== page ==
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Effect of pH changes on UV absorbance

  1. Apr 22, 2004 #1
    So I have an chem assignment which i've been going through for the past week or so, but the last question has provided somewhat of a stumbling block. Here it is,

    So from the question, I have gathered the following,

    High pH solutions absorb at higher wavelenghts. Whereas low pH solutions absorb at lower wavelengths. Given the equation C6H5OH --> C6H5O- + H+, one would assume that when the equilibrium of the reaction lies to the right, then the wavelength of the absorbance would decrease, because the concentration of H+ has increased (ie lower pH).

    Now, if this is the case, then why? Does the increased H+ concentration stabilise the ground state as opposed to the excited electronic state? This would explain the decrease in wavelength (ie hypsochromic (blue) shift), which in turn is an increase in energy. In other words, more energy is required for an electronic excitiation to occur (stabilised ground state by the H+).

    That sounds alright, but then I realised that phenol absorbs at around 270 nm. According to my theory, it should absorb at 400 nm (equil. would lie to the left, thus less H+, thus higher pH, thus high wavelength). And then it turns out the phenolate ion absorbs at about 280 nm, not the 400 nm that one would expect from the initial data. This begs the question, what causes the 400 nm absorption?

    I think i'm almost there, but i've tangled myself up in all of this information. I'm not looking for a direct answer, but rather just a push in the right direction. If anyone could do that, it would be much appreciated :)
  2. jcsd
  3. Apr 22, 2004 #2
    Alright, you're pretty turned around. At a low pH the equilibrium lies to the left, not the right. You're added H+ with acid. So Le Chatelier's principle forces it to the left, you're protonating it. Where as with a high pH you're adding base, so you move the equilibrium to the right, you're deprotonating phenol.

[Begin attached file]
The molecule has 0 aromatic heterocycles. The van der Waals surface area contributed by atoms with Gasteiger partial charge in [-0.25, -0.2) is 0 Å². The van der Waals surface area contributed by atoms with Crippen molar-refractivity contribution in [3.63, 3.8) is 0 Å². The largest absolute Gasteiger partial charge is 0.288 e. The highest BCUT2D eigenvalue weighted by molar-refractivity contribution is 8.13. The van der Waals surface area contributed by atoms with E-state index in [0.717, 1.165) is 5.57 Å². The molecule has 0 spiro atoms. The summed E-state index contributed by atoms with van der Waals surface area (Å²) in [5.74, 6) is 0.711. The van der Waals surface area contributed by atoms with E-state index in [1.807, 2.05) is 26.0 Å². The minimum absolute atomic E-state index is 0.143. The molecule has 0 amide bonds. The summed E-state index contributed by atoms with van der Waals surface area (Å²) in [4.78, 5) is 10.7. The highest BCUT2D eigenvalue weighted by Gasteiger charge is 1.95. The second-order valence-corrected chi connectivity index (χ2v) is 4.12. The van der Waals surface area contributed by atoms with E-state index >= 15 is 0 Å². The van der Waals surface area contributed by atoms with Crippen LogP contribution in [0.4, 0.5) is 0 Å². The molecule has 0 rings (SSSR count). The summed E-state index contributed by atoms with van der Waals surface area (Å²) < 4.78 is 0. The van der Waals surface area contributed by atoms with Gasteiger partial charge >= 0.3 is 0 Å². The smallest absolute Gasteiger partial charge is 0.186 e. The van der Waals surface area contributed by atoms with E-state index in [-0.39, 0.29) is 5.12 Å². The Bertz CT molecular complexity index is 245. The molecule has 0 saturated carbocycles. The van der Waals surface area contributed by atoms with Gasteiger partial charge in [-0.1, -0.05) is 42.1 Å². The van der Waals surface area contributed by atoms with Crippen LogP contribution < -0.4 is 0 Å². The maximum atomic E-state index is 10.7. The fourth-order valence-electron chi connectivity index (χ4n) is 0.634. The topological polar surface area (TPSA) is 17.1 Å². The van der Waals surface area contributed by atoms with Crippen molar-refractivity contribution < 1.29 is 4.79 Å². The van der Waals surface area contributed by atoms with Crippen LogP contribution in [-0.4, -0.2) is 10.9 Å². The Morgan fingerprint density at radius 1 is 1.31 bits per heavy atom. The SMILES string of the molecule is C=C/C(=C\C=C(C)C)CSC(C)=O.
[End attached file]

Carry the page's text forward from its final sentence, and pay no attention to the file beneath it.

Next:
So you've got to ask yourself what is UV spectroscopy measuring? In infrared you're measuing the vibrations of covalent bonds. In NMR you're measuring the relaxation of protons in a magnetic field. So what are you measuring in UV?

    Once you've got that, then look at phenol and phenoxide. What is different in these two molecules? What has changed in context of UV?
  4. Apr 22, 2004 #3
    Ah, you're my hero! :biggrin:

    I knew there was a simple mistake I was making, that in turn ruined the rest of my workings. I must admit it has been some time since I studied equilibrium, so the french guys principle wasn't exactly slapping mei n the face. But it all makes sense now :smile:

    So here's what i've come up with so far,

    In highly basic solutions, more product (phenoxide) is synthesised in order to satisfy Le Chatelier's Principle. Therefore it is phenoxide that absorbs at 400 nm, as opposed to Phenol, which absorbs at 270 nm.

    Now, in order to explain the jump in wavelength, i've focused on the newly formed lone pair of electrons resulting from the loss of the proton. Given that this lone pair is in conjugation with the pi electrons on the aromatic ring, then it is acting as an electron donor, which in turn increases the max wavelength of absorbance of UV radiation. Would this be correct? It seems to correlate with data obtained from various texts.

    If this is the case, then why is the difference so much? According to the literature, the wavelength at which phenoxide absorbs should only be around 290 nm. 400 seems extremely high. What would this jump be a result of?
  5. Apr 25, 2004 #4
    OK well I thought I had the answer, but some complications have arisen.

    In the next part of the question, you needed to find the molecular weight of the phenol compound by calculating concentration through absorbance etc etc. So anyway, I worked out a molecular weight of 158, which is extremely close to that of 1,2,3,4,5-pentahydroxyphenol. In other words, phenol with 5 OH groups attached to the ring structure. Would this explain the abnormally high wavelength the ion absorbs at? After all, if one O- can cause a shift of about 20, then 5 should send it up even further yes? Each O- would be working in conjugation with the ring. Or so I think

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